All About Beer Magazine - Volume 38, Issue 3
June 30, 2017 By Bo McMillan

What pairs better with a crisp pilsner or lager than a rack of ribs slathered with vinegar sauce at a cookout? Or matches the collaborative fireworks of spicily sauced dishes and IPAs?

Brewers with marketing savvy (and, frequently, culinary sides to their businesses) are capitalizing on those gustatory harmonies by bringing them down a degree of separation. Now available is a smattering of brewery-branded sauces, though the beer presence in them is probably subtler than one would think.

Jason Rogers, the chef for Oskar Blues Brewery, says beer makes up about a 20th of the volume of each entry in Oskar Blues’ lineup of sauces. The idea started in Oskar Blues’ restaurant, where, Rogers says, he would add beer to the restaurant’s wing sauce, “just so I had beer on the line to drink while I was cooking.”

Customers loved the idea of beer-infused sauce, and so Oskar Blues partnered with Paul DiBello (aka Captain Spongefoot, a hot sauce maker whom Rogers describes as a “kind of a Captain Ahab”) and began packaging the brewery’s current lineup of condiments, which includes Dale’s Pale Ale Original Wing Sauce, Mama’s Little Yella Pils Saaz Hoppin’ Honey Sriracha Sauce and Hops & Heifers Ten FIDY Steak Sauce.

“He’s crazy enough and loves spicy food enough where the two of us got along and gave this a shot,” says Rogers.

(Photo courtesy Oskar Blues Brewery)

Sprecher Brewing Co. in Milwaukee also makes its own beer condiments—including barbecue sauces, steak sauce and mustards—on top of beer-infused food products like praline-coated nuts, brittle and truffles. Like Rogers and Oskar Blues, Sprecher president Jeff Hamilton believes that natural pairings of beer profiles and product profiles make for the best beer-infused culinary goods, even if the volume of beer in them is slight.

“The hops and the malts could definitely have an effect on the overall flavor,” says Hamilton. “What you don’t want to happen is that there’s another ingredient in there that doesn’t go well with the hop or malt profile.”

(Photo courtesy Sprecher Brewing Co.)

Many of these pairings are intuitive. Hamilton and Rogers say that recipes for more robust, rich sauces—such as steak sauces, barbecue sauces and hot sauces that tend toward the sweeter and smokier sides—naturally work best with sweeter, richer beers. Oskar Blues, for instance, puts its Old Chub Scotch ale in its 3 Chili Chipotle Sauce, while Sprecher puts its Black Bavarian schwarzbier in its steak sauce. Conversely, hops and spice (as well as higher acidities) pair extremely well

“The spicier sauces, as you get up the Scoville units, that hoppy thing, that connection has become synonymous,” says Rogers.

His point comes with history: Just as hops were used to preserve beer crossing from Britain to India, spices were used to preserve food. That connection is part of why Oskar Blues puts its highly hopped Deviant Dale’s in its Mega Hot Meleguta Sauce—though, again, flavor compatibility reigns.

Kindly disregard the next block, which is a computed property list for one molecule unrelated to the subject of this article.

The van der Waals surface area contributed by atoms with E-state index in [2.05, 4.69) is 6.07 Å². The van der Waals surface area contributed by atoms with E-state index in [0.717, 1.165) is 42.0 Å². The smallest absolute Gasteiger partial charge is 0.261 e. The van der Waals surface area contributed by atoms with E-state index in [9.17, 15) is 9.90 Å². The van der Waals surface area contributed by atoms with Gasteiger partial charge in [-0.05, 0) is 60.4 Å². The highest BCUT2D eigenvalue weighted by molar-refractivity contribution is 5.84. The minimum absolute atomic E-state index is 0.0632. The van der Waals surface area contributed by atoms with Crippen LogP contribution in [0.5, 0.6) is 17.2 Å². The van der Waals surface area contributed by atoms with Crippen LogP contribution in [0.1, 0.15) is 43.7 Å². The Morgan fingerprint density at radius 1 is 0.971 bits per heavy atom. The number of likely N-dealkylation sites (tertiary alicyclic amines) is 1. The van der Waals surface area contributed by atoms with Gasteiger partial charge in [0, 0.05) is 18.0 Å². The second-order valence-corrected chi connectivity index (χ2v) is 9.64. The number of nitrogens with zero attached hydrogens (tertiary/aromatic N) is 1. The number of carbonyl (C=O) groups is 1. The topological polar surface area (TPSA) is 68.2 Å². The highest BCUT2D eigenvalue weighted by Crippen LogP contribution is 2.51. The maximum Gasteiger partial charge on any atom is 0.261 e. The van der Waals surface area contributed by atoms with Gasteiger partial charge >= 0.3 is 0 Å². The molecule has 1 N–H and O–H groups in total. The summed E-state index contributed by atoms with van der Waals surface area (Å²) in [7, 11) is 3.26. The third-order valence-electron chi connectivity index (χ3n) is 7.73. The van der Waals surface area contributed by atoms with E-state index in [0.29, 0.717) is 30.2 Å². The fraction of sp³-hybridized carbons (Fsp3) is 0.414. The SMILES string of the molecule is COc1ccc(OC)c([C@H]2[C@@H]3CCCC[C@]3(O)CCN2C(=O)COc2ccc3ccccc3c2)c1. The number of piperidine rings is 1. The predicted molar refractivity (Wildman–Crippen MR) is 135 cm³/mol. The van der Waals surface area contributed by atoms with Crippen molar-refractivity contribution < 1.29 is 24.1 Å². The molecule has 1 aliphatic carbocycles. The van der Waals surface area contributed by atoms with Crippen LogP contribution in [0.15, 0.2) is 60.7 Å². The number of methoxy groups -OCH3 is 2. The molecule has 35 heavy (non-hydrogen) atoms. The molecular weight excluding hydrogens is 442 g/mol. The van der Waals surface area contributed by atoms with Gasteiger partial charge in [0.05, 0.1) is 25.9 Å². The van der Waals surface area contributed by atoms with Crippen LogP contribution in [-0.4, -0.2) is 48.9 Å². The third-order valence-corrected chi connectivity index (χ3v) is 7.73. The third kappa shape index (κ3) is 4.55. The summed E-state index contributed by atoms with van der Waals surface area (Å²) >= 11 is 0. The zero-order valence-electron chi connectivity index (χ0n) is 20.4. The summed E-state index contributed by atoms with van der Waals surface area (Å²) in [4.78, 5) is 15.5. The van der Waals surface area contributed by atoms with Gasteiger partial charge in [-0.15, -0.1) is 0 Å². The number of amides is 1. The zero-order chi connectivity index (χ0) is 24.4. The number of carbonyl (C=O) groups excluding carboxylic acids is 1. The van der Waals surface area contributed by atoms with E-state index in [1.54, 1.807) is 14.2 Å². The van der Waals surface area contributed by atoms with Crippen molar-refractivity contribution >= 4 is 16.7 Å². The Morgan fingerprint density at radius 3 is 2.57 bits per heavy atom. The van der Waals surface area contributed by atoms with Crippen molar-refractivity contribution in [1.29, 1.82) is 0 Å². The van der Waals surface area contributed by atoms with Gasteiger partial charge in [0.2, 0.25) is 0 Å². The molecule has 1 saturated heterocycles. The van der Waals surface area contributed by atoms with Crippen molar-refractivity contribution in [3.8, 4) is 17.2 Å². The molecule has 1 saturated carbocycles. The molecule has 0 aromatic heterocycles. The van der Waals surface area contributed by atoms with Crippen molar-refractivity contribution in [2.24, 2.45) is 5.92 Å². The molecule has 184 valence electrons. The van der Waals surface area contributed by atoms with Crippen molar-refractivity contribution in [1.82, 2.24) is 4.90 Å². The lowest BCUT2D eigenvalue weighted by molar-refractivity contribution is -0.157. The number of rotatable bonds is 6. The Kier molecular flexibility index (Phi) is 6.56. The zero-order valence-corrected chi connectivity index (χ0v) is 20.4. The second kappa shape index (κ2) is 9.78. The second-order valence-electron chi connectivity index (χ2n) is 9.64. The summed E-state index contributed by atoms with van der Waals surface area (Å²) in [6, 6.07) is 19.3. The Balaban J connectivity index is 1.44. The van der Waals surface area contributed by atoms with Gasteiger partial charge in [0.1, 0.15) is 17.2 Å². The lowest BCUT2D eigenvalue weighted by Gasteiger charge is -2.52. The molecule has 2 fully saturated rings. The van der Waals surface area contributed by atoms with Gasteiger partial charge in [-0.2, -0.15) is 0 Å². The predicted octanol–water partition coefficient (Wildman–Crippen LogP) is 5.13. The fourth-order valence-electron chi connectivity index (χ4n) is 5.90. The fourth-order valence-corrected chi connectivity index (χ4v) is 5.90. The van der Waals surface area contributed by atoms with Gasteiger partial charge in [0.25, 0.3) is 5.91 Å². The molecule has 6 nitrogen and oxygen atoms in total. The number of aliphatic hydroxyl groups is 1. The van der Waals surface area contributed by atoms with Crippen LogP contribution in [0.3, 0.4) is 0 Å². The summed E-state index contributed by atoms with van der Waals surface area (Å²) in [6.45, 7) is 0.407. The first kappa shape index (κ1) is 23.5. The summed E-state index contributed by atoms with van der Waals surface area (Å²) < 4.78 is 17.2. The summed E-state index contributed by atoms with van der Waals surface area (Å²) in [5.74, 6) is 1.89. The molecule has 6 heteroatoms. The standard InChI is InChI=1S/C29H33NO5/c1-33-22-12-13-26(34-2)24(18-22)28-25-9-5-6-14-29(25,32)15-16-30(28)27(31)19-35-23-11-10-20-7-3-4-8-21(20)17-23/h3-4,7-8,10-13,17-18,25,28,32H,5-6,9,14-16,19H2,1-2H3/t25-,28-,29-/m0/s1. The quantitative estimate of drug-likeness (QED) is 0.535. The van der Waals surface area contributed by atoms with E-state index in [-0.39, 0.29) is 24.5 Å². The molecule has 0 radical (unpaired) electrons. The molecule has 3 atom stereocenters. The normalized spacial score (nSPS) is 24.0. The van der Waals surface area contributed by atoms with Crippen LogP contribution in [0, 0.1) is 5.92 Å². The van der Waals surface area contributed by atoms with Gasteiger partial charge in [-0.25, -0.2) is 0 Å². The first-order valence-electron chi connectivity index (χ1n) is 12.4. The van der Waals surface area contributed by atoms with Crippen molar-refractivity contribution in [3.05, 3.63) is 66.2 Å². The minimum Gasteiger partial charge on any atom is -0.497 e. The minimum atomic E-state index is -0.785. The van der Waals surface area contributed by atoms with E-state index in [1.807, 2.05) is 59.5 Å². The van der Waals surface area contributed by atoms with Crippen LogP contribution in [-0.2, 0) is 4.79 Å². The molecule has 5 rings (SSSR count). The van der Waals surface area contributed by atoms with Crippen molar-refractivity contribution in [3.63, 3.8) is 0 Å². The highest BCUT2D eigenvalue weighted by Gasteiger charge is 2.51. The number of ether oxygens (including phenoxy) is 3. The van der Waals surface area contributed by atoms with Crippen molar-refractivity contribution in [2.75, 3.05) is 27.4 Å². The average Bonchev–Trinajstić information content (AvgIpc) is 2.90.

“I think sometimes the acidity of hops almost cuts open your taste buds, so it’s not just heat,” Rogers says.

Great Lakes Brewing Co. in Cleveland followed a similar pairing method in creating its own line of barbecue sauces. Great Lakes’ Edmund Fitzgerald Porter barbecue sauce contains roasted peppers for a hint of sweet, robust heat, and its Dortmunder Gold Lager barbecue sauce has hints of hickory smoke and tomato to complement the lager’s crisp acidity.

“The Edmund Fitzgerald [barbecue sauce] we’ve had at the brewpub for many, many years,” says Marissa DeSantis, a spokesperson for Great Lakes. “It’s something that’s been on the menu for a long time, and people have been asking if they could take it home for years.”

(Photo courtesy Great Lakes Brewing Co.)

As DeSantis acknowledges, products like sauces aren’t something integral to breweries so much as they are a way to advance a brand and further connect to customers. Sprecher has more than 60,000 tourists visit its brewery each year, and Hamilton says many enjoy picking up goods to take with them when they leave. Oskar Blues, which is working on a way to can its sauces and expand the lineup, also sees its sauces as functional novelties.

“It’s more of a marketing thing. … We’re not going to be the Heinz family any time soon,” says Rogers.

More Sauces

Oskar Blues, Sprecher and Great Lakes aren’t the only breweries making sauce. Here are a few others worth a try.

Odell Brewing Co.
Odell offers three sauces made from its beers: Easy Street Heat (a peach hot sauce made with Easy Street wheat beer), Hop Sauce (a hot sauce made with its IPA) and 90 Shilling Grilling Steak Sauce.

Sierra Nevada Brewing Co.
Sierra Nevada makes two barbecue sauces: one with its Hop Hunter IPA and one with its original stout. It also makes a honey spice mustard with its flagship pale ale and a Torpedo hot sauce.

Stone Brewing
Stone offers quite the assortment of beer condiments, including a Smoked Porter barbecue sauce, a mustard grill sauce made with Ruination and a series of mustards made with its Pale Ale, IPA and Cali-Belgique IPA.

Straub Brewery
Straub makes habanero ketchup, jalapeño ketchup, sweet hot mustard, habanero hot sauce, wing sauce and apple barbecue sauce with its beers.

Boulevard Brewing Co.
Made in collaboration with Boys Grow, Boulevard BBQ sauce uses 80 Acre Hoppy Wheat Beer in conjunction with jalapeño peppers to make a grill-worthy sauce with a kick. Boulevard also makes a pale ale mustard.

Bo McMillan is an editorial assistant at All About Beer Magazine.